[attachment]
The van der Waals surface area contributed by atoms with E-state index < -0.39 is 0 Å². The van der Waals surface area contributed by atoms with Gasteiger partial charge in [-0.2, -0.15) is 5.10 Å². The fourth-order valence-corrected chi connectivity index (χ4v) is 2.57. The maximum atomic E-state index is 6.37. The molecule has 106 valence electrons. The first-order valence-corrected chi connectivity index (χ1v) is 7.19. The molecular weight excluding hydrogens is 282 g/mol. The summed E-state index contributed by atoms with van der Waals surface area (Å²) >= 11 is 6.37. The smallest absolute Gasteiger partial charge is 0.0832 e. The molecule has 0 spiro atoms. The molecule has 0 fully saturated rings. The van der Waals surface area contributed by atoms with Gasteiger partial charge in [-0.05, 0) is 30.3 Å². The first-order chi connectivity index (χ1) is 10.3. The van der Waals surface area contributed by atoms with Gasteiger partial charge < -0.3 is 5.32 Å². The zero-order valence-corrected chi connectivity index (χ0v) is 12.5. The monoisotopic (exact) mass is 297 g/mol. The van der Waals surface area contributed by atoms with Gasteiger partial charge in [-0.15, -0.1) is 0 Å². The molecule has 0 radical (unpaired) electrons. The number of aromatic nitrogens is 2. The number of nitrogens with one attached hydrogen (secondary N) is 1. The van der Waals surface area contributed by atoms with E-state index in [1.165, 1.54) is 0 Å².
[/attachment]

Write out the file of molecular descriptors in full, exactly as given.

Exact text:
The van der Waals surface area contributed by atoms with E-state index < -0.39 is 0 Å². The van der Waals surface area contributed by atoms with Gasteiger partial charge in [-0.2, -0.15) is 5.10 Å². The fourth-order valence-corrected chi connectivity index (χ4v) is 2.57. The maximum atomic E-state index is 6.37. The molecule has 106 valence electrons. The first-order valence-corrected chi connectivity index (χ1v) is 7.19. The molecular weight excluding hydrogens is 282 g/mol. The summed E-state index contributed by atoms with van der Waals surface area (Å²) >= 11 is 6.37. The smallest absolute Gasteiger partial charge is 0.0832 e. The molecule has 0 spiro atoms. The molecule has 0 fully saturated rings. The van der Waals surface area contributed by atoms with Gasteiger partial charge in [-0.05, 0) is 30.3 Å². The first-order chi connectivity index (χ1) is 10.3. The van der Waals surface area contributed by atoms with Gasteiger partial charge < -0.3 is 5.32 Å². The zero-order valence-corrected chi connectivity index (χ0v) is 12.5. The monoisotopic (exact) mass is 297 g/mol. The van der Waals surface area contributed by atoms with Gasteiger partial charge in [-0.15, -0.1) is 0 Å². The molecule has 0 radical (unpaired) electrons. The number of aromatic nitrogens is 2. The number of nitrogens with one attached hydrogen (secondary N) is 1. The van der Waals surface area contributed by atoms with E-state index in [1.165, 1.54) is 0 Å².